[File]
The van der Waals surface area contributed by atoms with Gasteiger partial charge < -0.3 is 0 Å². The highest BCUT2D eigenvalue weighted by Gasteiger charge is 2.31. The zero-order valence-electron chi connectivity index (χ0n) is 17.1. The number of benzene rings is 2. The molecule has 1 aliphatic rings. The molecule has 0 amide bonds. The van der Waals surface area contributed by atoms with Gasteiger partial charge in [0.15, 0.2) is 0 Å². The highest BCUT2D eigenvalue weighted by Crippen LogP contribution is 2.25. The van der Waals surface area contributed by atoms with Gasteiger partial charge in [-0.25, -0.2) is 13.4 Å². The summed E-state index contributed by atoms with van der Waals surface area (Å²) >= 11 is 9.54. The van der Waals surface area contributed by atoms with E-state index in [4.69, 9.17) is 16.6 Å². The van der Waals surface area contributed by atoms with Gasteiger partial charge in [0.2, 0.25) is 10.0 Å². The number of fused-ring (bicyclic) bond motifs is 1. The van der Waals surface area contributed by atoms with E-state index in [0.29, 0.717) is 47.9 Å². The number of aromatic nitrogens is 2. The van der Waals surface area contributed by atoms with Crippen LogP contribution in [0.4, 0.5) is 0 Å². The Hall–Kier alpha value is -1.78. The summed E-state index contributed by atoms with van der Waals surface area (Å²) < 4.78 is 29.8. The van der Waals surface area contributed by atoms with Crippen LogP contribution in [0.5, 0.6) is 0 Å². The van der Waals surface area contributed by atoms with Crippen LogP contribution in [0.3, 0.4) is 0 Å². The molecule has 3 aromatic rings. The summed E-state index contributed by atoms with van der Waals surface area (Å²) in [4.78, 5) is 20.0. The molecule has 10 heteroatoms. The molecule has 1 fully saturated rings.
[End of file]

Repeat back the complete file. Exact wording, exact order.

The van der Waals surface area contributed by atoms with Gasteiger partial charge < -0.3 is 0 Å². The highest BCUT2D eigenvalue weighted by Gasteiger charge is 2.31. The zero-order valence-electron chi connectivity index (χ0n) is 17.1. The number of benzene rings is 2. The molecule has 1 aliphatic rings. The molecule has 0 amide bonds. The van der Waals surface area contributed by atoms with Gasteiger partial charge in [0.15, 0.2) is 0 Å². The highest BCUT2D eigenvalue weighted by Crippen LogP contribution is 2.25. The van der Waals surface area contributed by atoms with Gasteiger partial charge in [-0.25, -0.2) is 13.4 Å². The summed E-state index contributed by atoms with van der Waals surface area (Å²) >= 11 is 9.54. The van der Waals surface area contributed by atoms with E-state index in [4.69, 9.17) is 16.6 Å². The van der Waals surface area contributed by atoms with Gasteiger partial charge in [0.2, 0.25) is 10.0 Å². The number of fused-ring (bicyclic) bond motifs is 1. The van der Waals surface area contributed by atoms with E-state index in [0.29, 0.717) is 47.9 Å². The number of aromatic nitrogens is 2. The van der Waals surface area contributed by atoms with Crippen LogP contribution in [0.4, 0.5) is 0 Å². The Hall–Kier alpha value is -1.78. The summed E-state index contributed by atoms with van der Waals surface area (Å²) < 4.78 is 29.8. The van der Waals surface area contributed by atoms with Crippen LogP contribution in [0.5, 0.6) is 0 Å². The van der Waals surface area contributed by atoms with Crippen LogP contribution in [0.3, 0.4) is 0 Å². The molecule has 3 aromatic rings. The summed E-state index contributed by atoms with van der Waals surface area (Å²) in [4.78, 5) is 20.0. The molecule has 10 heteroatoms. The molecule has 1 fully saturated rings.